Edible Graffiti in Wynwood

It isn’t often art and food are mixed so intimately. Sara Myers’ cooking series, titled “Sprouted Chef,” returned on Monday, September 21, with an unbelievable approach to Wynwood’s already delectable art scene.

A Nontraditional Art Display

Experiential marketing efforts are constantly changing, but they’re still available to time-tested-and-true eye openers. Monday’s artistic iteration was a selection of edible masterpieces created from savory vegetable purées. Each event-goer was handed “canvas” plates—to be used for color mixing, pattern creation, texture guessing and, yes, tasting.

Each recipe, Sarah Myers revealed, was a concoction of fennel, beets, sweet potatoes, roasted red peppers, curried cauliflower, garlic spinach, carrot harissa and cashew cauliflower. Purple potatoes made an appearance, too, to spice up the color pallet. Attendees were given the option to add their own, hand-selected entree spices and sides, too, ranging across nuts, vegetables, flowers and shaved ribbons.

The Flavor Profile Creation

Primarily, Myers aimed to create a fully interactive class for participants to expand their creative horizons. By tying food and graffiti together, she was capable of ensuring the artist’s overall perspective was preserved while keeping things spicy all day. While attendees needn’t be color masters, art connoisseurs or even massively creative, the food aspect tied most together to bring visual pieces of art to life.

Collaboration wasn’t out of the cards, either. Artist Pedro Amos arrived to assist the classes. Pedro, himself, was Wynyard’s very own graffiti artist—one who’d previously painted its Orlando mural. The two hit it off, furthering the artistic allure of Wynyard. Because collaboration was more than expected, the dynamic duo succeeded in creating a truly organic event.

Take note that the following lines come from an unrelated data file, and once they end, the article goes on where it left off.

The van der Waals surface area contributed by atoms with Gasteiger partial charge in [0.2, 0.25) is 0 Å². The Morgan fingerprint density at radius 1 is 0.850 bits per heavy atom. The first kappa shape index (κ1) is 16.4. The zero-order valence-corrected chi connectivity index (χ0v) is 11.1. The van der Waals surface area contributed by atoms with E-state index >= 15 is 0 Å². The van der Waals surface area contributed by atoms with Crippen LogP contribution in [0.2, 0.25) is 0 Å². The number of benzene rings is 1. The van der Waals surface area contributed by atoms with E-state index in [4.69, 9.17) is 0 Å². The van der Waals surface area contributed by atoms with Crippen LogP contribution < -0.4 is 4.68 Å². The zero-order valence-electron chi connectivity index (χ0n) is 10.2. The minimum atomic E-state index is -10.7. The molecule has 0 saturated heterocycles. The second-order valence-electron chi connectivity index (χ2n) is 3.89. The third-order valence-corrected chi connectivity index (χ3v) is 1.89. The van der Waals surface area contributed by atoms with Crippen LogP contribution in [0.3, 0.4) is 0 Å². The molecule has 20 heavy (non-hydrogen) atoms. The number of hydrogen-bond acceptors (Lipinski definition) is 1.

Combining Marketing Experiences

Sure, old dogs can’t learn new tricks. The combination of two marketing powerhouses—food and art—is, however, an entirely different beast. The Wynwood way has continuously facilitated the relationship between art and South Florida food, and Myers’ hotplate approach and homage to the historically Art-Deco-dominated area is refreshing. Where self-promotion is considered, Myers couldn’t have hit the nail squarer on the head. Her iteration of public taste tests, representation of versatility and sheer love of art carried her series, Sprouted Chef. While Sprouted Chef airs episodes on a weekly basis, events like Monday’s are incredibly valuable to maintaining viewership.

It’s slightly rare to see a cooking series successfully navigate the cross-market waters between painting and food dish creation. Myers’ approach, for this reason, is both bold and innovative. Myers has wanted to propose new seasonal concepts for some time—to both elevate her show and highlight Wynwood’s community. The event crossed a communication barrier many marketing approaches fail to surpass, and Myers ability to strike up conversations about her show, on their turf, is nothing short of extraordinarily creative.

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